Peru Keeps 4.25% Rate as Inflation Returns to Target Range

  • Central bank extends holds rate unchanged for sixth month
  • Inflation is back in target sooner than policy makers forecast

Peru’s central bank kept borrowing costs unchanged after inflation eased back to its target range sooner than expected amid sluggish domestic demand.

The central bank board, led by bank President Julio Velarde, held the key rate at 4.25 percent Thursday for a sixth consecutive month, matching the forecast of all 15 economists surveyed by Bloomberg.

“The bank remains vigilant of projected inflation and its determinants in order to consider adjustments to the benchmark rate,” the board said in a statement accompanying its decision. Inflation will remain close to the top of the target band in the coming months before falling to 2 percent at the end of next year, it added.

Peru’s annual inflation rate fell to a 17-month low in July after the sol rebounded and the central bank raised borrowing costs four times in the past year to tame inflation expectations. Though domestic demand remains weak, a jump in business sentiment following presidential elections last month suggests private investment will recover in the coming months, said Roberto Flores, chief strategist at Inteligo SAB.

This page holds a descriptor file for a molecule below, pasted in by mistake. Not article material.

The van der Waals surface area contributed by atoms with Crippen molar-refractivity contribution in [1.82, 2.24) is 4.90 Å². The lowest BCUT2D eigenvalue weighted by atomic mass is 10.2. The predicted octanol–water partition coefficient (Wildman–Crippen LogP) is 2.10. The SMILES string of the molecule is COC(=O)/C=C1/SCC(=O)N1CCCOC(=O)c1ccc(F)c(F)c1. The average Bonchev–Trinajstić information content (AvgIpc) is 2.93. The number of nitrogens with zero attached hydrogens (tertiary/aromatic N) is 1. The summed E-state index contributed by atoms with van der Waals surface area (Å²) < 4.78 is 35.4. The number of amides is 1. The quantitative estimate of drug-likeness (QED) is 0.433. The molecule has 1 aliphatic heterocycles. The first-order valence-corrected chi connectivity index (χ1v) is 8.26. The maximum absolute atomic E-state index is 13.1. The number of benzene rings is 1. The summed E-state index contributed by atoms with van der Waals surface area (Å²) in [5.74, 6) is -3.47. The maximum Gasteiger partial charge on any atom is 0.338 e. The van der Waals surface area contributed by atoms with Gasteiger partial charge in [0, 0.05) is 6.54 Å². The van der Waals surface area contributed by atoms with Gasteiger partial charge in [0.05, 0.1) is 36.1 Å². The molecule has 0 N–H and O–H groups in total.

Optimism

Companies’ optimism about the economy is at the highest level in more than three years, boosting their expectations for hiring, according to the central bank’s monthly survey. President Pedro Pablo Kuczynski has pledged to reduce delays to large infrastructure projects and roll out a $15 billion program to boost water and sanitation coverage.

Lending to corporations was weaker than expected in the first half of this year, but may pick up toward year-end and a recovery in consumer lending will follow, Credicorp Ltd. Chief Operating Officer Walter Bayly told analysts Tuesday. Credicorp is the country’s biggest financial services company.

Inflation eased to 2.96 percent last month from 3.34 percent in June. The central bank targets inflation in a range of 1 percent to 3 percent, with Inteligo’s Flores forecasting that it would remain near the upper limit of that range in the next 12-18 months.

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